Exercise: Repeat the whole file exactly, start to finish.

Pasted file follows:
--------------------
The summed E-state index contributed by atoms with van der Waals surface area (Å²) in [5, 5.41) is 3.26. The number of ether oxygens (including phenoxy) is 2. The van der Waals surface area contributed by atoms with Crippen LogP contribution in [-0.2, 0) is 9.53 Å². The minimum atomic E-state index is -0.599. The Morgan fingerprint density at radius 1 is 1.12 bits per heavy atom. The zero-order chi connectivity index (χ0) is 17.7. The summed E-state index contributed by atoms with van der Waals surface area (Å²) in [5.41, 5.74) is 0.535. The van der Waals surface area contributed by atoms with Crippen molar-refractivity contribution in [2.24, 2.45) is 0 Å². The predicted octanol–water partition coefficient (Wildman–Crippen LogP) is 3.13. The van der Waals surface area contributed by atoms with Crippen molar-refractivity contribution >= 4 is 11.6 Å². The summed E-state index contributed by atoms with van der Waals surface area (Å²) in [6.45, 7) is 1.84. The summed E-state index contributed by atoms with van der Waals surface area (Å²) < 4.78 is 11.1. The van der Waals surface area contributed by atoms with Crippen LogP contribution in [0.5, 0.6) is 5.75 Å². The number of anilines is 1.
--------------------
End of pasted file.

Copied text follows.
The summed E-state index contributed by atoms with van der Waals surface area (Å²) in [5, 5.41) is 3.26. The number of ether oxygens (including phenoxy) is 2. The van der Waals surface area contributed by atoms with Crippen LogP contribution in [-0.2, 0) is 9.53 Å². The minimum atomic E-state index is -0.599. The Morgan fingerprint density at radius 1 is 1.12 bits per heavy atom. The zero-order chi connectivity index (χ0) is 17.7. The summed E-state index contributed by atoms with van der Waals surface area (Å²) in [5.41, 5.74) is 0.535. The van der Waals surface area contributed by atoms with Crippen molar-refractivity contribution in [2.24, 2.45) is 0 Å². The predicted octanol–water partition coefficient (Wildman–Crippen LogP) is 3.13. The van der Waals surface area contributed by atoms with Crippen molar-refractivity contribution >= 4 is 11.6 Å². The summed E-state index contributed by atoms with van der Waals surface area (Å²) in [6.45, 7) is 1.84. The summed E-state index contributed by atoms with van der Waals surface area (Å²) < 4.78 is 11.1. The van der Waals surface area contributed by atoms with Crippen LogP contribution in [0.5, 0.6) is 5.75 Å². The number of anilines is 1.